Grilled marinated steak skewers at the opening of the deck!Over the years he has added to and enhanced his knowledge base immensely, gaining experience at restaurants of all sizes and types, having first worked at several restaurants in New York, followed by prestigious venues in Florida and Hawaii before landing at Trattoria No. 10 in Chicago as a Sous Chef, where he was quickly promoted to Executive Chef.  After a few years he left to pursue other opportunities, but found himself back at Trattoria No. 10, where, as fate would have it, he met then General Manager George Guggeis, with whom he would ultimately partner to create Bistro One West.  The chemistry between the two was natural, as both Guggeis and D'Avico are easy going, but both perfectionists who pay very close attention to detail.  

D'Avico likes the layout of Bistro One West, and enjoys the fact that, "from a diner's point of view, every seat has some sort of a window view, and you can't beat that; there's not a bad seat in the house."  As with any kitchen, the one at Bistro One West has its challenges: "spaces are a bit tight and the angles are small, sometimes making things difficult, but time will take care of that.  I've loved the spot from the moment we moved out here.  You've got the river there, the openness, and of course the deck.  And it doesn't get any better than that."

I asked about the pace of things so far at the restaurant.  D'Avico's reply was that it had started slowly but things were really starting to pick up now, especially with the opening of the deck.  Right now he is pretty much doing everything and, "some days are long -- right now working some pretty goofy hours -- other days feel like only a few minutes have passed."  The nice thing about food is that it's a team event, you're all working together.  I've got some good guys in the kitchen now and they're working hard.  To be the Chef and to have your team working... with your thoughts... is a great feeling."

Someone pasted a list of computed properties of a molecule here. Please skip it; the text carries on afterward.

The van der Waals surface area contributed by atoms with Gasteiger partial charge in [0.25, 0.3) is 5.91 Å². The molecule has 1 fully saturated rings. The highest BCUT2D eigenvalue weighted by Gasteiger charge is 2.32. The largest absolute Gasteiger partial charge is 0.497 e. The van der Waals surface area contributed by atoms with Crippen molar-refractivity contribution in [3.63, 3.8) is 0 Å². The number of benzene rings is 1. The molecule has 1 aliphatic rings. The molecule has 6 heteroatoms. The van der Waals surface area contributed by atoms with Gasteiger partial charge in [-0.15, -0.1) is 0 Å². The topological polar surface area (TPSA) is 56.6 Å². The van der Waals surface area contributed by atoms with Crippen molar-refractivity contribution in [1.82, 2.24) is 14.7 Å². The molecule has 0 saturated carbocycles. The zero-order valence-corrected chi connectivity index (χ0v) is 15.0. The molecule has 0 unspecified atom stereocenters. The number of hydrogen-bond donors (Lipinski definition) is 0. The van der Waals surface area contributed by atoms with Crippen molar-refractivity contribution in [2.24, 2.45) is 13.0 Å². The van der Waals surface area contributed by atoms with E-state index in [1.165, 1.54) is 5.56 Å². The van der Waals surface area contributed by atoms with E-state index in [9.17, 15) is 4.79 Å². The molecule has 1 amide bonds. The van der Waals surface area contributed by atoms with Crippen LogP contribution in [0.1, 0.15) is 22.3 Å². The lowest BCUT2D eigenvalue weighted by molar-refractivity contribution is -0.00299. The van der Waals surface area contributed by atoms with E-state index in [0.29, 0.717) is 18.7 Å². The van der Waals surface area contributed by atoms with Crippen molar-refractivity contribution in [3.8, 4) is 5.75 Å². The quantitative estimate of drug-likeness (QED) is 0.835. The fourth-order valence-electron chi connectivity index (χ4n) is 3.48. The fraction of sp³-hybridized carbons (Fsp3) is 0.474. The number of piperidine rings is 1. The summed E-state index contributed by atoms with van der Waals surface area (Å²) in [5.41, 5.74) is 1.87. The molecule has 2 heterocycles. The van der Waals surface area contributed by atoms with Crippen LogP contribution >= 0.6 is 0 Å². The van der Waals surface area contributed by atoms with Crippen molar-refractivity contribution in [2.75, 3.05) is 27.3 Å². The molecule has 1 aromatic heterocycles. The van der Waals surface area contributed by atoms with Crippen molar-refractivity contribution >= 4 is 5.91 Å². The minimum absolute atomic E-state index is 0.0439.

Carmelized Roasted BananaEschewing much of his past background with Italian cuisine, D'Avico has developed a unique menu that is "Fresh American"; selections are comprised of what he can obtain fresh from local and regional farmers.  "There are lots of seasons to cooking, and being able to utilize the bounties that come through... it's always a fun thing to do"  And do it he does, with a flair with which many chefs are not only unfamiliar, but uncomfortable.  When asked about his forte, the Chef just smiled and said he loves saut�.  "Just give me twelve burners, a bunch of pans and get outta my way!"  Those who have enjoyed dinner at Bistro One West have seen the Chef's saut� creations and know exactly what he means -- from pan to plate to palate, the results are exquisite.

As a final question, I simply wanted to know if Chef D'Avico had any final thoughts to share.  His answer came as easily as the menu ideas seem to flow from his head:  "I like what I do.  I like where I'm doing it.  I just want people to be able to have a nice, comfortable place to go where they can relax and have a great meal with great value.  I think that's what we have here."

From where I sit, that's exactly what Chef D'Avico and Bistro One West have; they should be there enjoying the view for a long, long time.

Please Note: Bisto One West is now closed.